The Negative Effects of Online Ads

We have plenty of anecdotal evidence that tells us that certain forms of online advertising – spam, excessive pop-up and pop-under ads and scumware-generated ads – are not well tolerated by Internet users. We talk to friends who tell us that they’re never going to buy anything from Company X because Company X beats them over the head with a dozen pop-unders every time they surf their favorite websites. We see posts to online bulletin boards and newsgroups, calling for a boycott of Company Y because they use unsolicited commercial email to reach consumers.

With all of the consumer backlash we hear about, I’m surprised that we don’t see more studies on the negative effects of intrusive online advertising.

Many online advertisers have conducted a simple ROI analysis on each of their online campaigns. Generally, they know that if they spend $X, they get $Y in sales within a few days. However, do many of these same advertisers know all they possibly can about the potential negative effects of intrusive advertising on their brand? Probably not.



Don’t get me wrong. I’m not saying that we should do away with any form of online advertising deemed intrusive by the consumer. Rather, I’m trying to focus attention on the long-term viability of brands that advertise online if those brands engage in online advertising practices that consumers find objectionable.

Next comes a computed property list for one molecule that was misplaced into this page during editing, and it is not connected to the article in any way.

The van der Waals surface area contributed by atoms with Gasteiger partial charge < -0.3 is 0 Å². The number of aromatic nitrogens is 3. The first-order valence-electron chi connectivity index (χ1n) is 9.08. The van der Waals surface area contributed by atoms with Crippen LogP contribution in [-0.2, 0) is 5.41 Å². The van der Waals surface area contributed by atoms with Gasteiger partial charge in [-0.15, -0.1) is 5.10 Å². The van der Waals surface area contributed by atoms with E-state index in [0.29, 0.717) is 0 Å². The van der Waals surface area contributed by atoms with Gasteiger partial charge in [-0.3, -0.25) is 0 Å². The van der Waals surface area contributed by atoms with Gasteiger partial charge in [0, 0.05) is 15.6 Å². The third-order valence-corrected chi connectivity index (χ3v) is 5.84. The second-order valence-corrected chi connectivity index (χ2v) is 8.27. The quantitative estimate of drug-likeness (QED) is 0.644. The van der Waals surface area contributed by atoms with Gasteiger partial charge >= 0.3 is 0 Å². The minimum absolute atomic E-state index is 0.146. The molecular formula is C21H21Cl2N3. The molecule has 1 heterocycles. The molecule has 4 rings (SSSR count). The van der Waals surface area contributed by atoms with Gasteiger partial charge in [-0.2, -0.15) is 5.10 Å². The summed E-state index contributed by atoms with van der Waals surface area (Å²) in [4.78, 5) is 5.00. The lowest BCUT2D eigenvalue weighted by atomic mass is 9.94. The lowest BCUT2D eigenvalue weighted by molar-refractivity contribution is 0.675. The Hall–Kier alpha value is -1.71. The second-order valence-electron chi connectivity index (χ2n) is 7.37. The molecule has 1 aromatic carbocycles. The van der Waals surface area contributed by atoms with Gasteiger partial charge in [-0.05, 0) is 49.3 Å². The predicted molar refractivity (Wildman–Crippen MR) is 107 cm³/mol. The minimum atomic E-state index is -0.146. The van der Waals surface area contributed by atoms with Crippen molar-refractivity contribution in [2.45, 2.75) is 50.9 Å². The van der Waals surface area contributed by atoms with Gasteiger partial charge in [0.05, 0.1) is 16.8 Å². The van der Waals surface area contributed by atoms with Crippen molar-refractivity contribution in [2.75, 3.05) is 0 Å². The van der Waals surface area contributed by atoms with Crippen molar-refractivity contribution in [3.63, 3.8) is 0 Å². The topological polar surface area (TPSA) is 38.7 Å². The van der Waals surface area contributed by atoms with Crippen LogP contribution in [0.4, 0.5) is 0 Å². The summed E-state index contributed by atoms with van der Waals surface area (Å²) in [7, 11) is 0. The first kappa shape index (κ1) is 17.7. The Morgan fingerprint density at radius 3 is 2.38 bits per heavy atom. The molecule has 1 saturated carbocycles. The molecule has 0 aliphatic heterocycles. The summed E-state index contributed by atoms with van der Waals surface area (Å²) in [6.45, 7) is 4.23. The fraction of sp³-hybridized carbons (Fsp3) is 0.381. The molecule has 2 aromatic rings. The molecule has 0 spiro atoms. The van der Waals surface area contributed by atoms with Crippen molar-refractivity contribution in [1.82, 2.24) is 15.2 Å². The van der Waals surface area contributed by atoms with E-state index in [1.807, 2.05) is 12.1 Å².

What do we know about the negative effects of spam? Many times, an advertiser knows that if he sends spam to a few hundred thousand people, he’ll get a few thousand dollars’ worth of business in return. But has the advertiser studied what happens to the people who didn’t respond to the spam? What percentage of those people will swear to never buy anything from the advertisers because of their advertising scruples?

When a business is in its formative stages and is just beginning to tap into online marketing, angering potential customers doesn’t matter much to the advertiser, as long as a certain percentage of potential customers respond to spam or click on scumware ads and convert. However, for a business to grow and prosper, it needs to be able to continue to acquire new customers. If an advertiser has reached a large percentage of his target audience with a message that detracts from the brand, new customer acquisition could prove to be a problem in the long term.

I’d love to see an advertiser perform an online intercept study that asks people if they’ve seen an Orbitz pop-up ad. Odds are that most people have seen it, and since it’s apparently not frequency-capped, odds are they’ll remember it, too. But awareness does not equal branding, and I’d love to see what those ads are doing for Orbitz’s purchase intent. I’d bet that they’re doing more harm than good.

We do so much to fine-tune and optimize the response we get from online ads. We test different media environments and different pieces of creative using third-party ad servers that require a significant investment of time and money. Yet, we don’t see a lot being done to optimize the brand impact of our online advertising. How long will it be before we realize that the use of certain tactics can be damaging to a brand? How long before we respect that notion and avoid paying money to negatively predispose people to our products and services?

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